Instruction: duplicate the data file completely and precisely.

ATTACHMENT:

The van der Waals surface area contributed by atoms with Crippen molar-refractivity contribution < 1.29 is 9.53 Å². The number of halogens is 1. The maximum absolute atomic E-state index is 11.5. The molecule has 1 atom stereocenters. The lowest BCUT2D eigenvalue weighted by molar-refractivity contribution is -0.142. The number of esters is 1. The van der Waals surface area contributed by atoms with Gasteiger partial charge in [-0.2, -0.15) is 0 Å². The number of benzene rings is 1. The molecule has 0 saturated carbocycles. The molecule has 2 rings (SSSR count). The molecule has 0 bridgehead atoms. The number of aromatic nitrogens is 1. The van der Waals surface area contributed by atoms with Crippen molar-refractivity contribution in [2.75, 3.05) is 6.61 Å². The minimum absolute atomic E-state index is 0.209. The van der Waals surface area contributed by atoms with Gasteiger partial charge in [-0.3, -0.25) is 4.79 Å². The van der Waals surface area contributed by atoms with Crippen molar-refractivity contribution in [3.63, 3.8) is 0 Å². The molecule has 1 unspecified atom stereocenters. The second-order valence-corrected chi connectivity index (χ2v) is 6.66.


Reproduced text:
The van der Waals surface area contributed by atoms with Crippen molar-refractivity contribution < 1.29 is 9.53 Å². The number of halogens is 1. The maximum absolute atomic E-state index is 11.5. The molecule has 1 atom stereocenters. The lowest BCUT2D eigenvalue weighted by molar-refractivity contribution is -0.142. The number of esters is 1. The van der Waals surface area contributed by atoms with Gasteiger partial charge in [-0.2, -0.15) is 0 Å². The number of benzene rings is 1. The molecule has 0 saturated carbocycles. The molecule has 2 rings (SSSR count). The molecule has 0 bridgehead atoms. The number of aromatic nitrogens is 1. The van der Waals surface area contributed by atoms with Crippen molar-refractivity contribution in [2.75, 3.05) is 6.61 Å². The minimum absolute atomic E-state index is 0.209. The van der Waals surface area contributed by atoms with Gasteiger partial charge in [-0.3, -0.25) is 4.79 Å². The van der Waals surface area contributed by atoms with Crippen molar-refractivity contribution in [3.63, 3.8) is 0 Å². The molecule has 1 unspecified atom stereocenters. The second-order valence-corrected chi connectivity index (χ2v) is 6.66.